Do you have a sample typical query? –  ring0 Feb 5 '13 at 17:32
@ring0 i have edited question please check –  Harinder Feb 5 '13 at 17:35

1 Answer 1

The Full Text search works better on long string for searches anywhere inside. But it requires to create a special index, and change the queries (and is not compatible with InnoDB tables).

This is quite some work. But if the like queries are really slow, FTI (Full text index) is a fast alternative.


Keeping the like queries, there is no much you can do - unless of course change the way you organize your data within the columns - i.e. in order to avoid the like.

To optimize somehow the like queries you could maybe merge all your cats in a single column (i.e. add a new column catx), separated with a special char that doesn't occur in your cats, like :, and do only one "like" (that should speed up a bit). E.g.

cat1: alpha
cat2: beta
cat3: gamma


catx is :alpha:beta:gamma:

and do the like on catx

catx like :cat
  • to search a specific cat, search ":mycat:"
  • to search for a part of cat, starting with a word, search for ":start" or
  • to search for a ending word, search for "end:"

The like search algorithm is more efficient on a long string, than running several times on smaller strings. MySQL uses the very efficient Turbo Boyer-Moore algorithm when the search string has more than 3 characters.

But I have to warn you : there are several constraints linked to this strategy

  • the special separator char that shouldn't appear within the cats
  • any update to cat[1-7] requires the catx adjustment, so if cats are likely to change a lot, maybe this isn't a good solution
  • this solution works usually for well known data - like identifiers - which format changes rarely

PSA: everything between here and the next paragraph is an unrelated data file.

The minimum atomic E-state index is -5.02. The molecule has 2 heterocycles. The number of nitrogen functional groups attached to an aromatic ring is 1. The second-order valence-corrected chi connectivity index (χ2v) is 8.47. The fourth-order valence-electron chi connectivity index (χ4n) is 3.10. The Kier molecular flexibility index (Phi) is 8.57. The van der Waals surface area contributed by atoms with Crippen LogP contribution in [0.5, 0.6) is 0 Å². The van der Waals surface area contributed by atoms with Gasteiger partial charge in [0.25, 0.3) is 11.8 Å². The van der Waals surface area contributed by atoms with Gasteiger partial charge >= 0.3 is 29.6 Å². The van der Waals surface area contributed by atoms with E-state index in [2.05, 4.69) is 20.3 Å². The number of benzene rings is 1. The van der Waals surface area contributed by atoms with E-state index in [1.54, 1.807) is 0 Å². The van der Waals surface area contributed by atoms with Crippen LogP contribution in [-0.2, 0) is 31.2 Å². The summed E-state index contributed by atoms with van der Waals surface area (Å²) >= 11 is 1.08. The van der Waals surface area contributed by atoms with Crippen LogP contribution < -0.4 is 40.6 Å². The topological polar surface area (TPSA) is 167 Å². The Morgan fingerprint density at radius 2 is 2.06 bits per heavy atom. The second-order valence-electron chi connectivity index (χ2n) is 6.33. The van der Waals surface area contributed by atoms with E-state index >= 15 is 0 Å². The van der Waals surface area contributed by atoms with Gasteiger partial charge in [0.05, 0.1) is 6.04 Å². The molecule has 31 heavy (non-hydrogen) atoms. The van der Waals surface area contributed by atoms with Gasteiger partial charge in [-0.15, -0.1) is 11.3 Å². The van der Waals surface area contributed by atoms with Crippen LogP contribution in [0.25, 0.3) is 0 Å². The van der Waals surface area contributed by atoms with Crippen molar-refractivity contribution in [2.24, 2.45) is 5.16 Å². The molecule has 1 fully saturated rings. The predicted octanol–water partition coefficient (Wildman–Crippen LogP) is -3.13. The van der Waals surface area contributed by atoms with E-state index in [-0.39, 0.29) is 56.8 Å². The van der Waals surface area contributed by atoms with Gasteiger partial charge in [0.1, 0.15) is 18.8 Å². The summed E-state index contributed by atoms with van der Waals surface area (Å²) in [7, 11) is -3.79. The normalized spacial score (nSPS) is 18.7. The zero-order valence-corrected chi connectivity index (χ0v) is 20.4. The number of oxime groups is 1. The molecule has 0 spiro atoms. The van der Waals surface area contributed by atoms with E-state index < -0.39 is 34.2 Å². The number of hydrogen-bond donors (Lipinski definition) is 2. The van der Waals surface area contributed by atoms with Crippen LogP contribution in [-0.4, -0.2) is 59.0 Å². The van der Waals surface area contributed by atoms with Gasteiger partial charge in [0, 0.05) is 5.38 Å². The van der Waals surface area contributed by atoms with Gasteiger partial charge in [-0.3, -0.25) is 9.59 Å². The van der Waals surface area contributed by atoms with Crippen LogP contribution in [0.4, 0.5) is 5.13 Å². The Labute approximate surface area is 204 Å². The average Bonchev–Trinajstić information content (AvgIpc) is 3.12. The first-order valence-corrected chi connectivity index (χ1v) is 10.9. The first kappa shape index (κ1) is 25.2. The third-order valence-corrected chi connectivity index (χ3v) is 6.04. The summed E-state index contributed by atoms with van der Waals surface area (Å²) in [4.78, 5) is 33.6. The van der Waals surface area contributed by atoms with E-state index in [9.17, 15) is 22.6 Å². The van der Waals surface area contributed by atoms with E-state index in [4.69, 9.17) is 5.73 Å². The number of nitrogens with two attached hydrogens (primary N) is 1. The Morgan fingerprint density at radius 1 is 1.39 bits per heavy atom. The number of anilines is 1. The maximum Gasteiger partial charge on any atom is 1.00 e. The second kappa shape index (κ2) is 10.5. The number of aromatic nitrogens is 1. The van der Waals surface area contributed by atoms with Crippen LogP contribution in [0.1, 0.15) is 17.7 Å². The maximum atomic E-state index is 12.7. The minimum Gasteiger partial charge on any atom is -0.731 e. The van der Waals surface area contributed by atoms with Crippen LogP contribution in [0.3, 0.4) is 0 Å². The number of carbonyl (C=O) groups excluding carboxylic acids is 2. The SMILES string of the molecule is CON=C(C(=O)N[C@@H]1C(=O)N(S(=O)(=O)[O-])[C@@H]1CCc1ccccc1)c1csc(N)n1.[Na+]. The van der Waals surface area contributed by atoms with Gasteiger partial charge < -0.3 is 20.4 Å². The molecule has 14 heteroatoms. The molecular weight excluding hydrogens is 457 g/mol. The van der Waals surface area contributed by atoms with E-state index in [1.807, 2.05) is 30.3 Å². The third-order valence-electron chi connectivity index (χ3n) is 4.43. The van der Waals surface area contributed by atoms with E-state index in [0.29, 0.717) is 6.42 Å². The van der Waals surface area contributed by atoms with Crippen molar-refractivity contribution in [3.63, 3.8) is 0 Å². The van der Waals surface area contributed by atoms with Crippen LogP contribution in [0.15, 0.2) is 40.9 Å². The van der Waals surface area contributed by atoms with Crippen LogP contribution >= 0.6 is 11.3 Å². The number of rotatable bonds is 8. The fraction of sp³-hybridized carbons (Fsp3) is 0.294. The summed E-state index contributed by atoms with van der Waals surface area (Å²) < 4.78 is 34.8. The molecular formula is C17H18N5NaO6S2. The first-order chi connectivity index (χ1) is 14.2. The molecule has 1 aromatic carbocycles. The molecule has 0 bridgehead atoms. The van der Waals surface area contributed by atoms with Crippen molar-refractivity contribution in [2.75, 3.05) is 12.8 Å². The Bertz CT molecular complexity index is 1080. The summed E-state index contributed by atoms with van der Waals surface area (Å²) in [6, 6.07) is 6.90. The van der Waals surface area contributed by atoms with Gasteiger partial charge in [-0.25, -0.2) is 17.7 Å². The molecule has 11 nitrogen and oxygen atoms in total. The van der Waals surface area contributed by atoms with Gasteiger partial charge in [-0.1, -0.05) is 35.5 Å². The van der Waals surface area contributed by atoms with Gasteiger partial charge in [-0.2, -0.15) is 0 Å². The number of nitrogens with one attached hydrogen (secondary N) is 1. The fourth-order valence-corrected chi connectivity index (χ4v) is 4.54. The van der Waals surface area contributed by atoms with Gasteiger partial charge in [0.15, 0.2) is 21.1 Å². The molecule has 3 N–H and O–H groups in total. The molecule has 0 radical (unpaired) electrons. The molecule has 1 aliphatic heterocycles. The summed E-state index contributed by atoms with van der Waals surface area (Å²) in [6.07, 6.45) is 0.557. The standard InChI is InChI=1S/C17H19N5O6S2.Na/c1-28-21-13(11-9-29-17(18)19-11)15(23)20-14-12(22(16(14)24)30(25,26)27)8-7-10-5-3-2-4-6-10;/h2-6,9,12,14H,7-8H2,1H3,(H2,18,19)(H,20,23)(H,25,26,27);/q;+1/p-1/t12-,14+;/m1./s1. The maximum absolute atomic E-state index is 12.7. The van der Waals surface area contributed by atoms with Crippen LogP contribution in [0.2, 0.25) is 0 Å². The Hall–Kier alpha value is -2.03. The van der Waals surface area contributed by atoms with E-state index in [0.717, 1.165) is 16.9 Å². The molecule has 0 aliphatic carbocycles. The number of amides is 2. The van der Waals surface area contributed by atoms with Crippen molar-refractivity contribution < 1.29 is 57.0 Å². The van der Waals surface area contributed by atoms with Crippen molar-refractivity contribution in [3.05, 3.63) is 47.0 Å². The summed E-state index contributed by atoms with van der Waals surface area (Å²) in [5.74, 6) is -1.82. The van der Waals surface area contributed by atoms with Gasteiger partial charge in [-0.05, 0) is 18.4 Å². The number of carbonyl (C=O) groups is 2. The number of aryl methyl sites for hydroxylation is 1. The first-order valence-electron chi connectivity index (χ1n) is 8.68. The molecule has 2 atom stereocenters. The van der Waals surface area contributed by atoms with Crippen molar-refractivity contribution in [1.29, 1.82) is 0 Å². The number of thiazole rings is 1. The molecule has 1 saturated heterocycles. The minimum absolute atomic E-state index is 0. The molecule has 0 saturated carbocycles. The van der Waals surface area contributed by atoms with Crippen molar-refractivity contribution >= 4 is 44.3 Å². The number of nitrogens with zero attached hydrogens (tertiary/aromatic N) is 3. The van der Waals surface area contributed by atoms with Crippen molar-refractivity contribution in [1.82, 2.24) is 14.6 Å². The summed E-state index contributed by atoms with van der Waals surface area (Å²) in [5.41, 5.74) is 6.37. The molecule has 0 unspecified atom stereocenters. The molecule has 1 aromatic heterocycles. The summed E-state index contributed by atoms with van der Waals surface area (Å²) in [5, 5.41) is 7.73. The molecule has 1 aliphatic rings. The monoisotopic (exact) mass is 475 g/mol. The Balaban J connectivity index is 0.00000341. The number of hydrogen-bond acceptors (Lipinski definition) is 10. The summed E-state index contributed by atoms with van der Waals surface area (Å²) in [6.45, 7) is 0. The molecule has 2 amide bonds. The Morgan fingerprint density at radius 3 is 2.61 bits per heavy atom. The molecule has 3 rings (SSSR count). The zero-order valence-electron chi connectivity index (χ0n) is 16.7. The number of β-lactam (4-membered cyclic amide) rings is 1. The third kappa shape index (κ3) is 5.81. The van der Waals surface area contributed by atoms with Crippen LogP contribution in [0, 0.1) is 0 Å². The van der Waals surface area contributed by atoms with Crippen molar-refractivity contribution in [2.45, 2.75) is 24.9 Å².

Empirically, I don't think you can expect more than 25% gain with this strategy.

share|improve this answer
Why the downvote? –  ring0 Feb 5 '13 at 17:35
I'm not the down voter, but my guess would be the DV is because this suggested structure would break first normal form... overloading a single column to contain multiple, even unrelated values can cause headaches down the road. –  Michael Fredrickson Feb 5 '13 at 17:44
It depends on the data structure - this is a suggestion (as there is no miracle as to dramatically improve like queries) that needs to be understood before implementation. This last part is up to the OP, as we are not behind the DB and site designs. –  ring0 Feb 5 '13 at 17:50
@ring0 i am using MyISAM as u can see in my question .... FULLTEXT index on all categories cat 1 to cat7 ? –  Harinder Feb 5 '13 at 17:51
You categories sound pretty big (100 chars) so it may be worth the work. The FTI is fast, but it requires a setup (adjust dictionary for words you don't want etc...). You need to benchmark your like queries / searches to motivate such a change - and again, esp. for FTI, a merging of the cats - adding a new col catx - would also help (needs to be thought carefully dep. on how you manage the data - do you update the cats a lot etc...). –  ring0 Feb 5 '13 at 17:56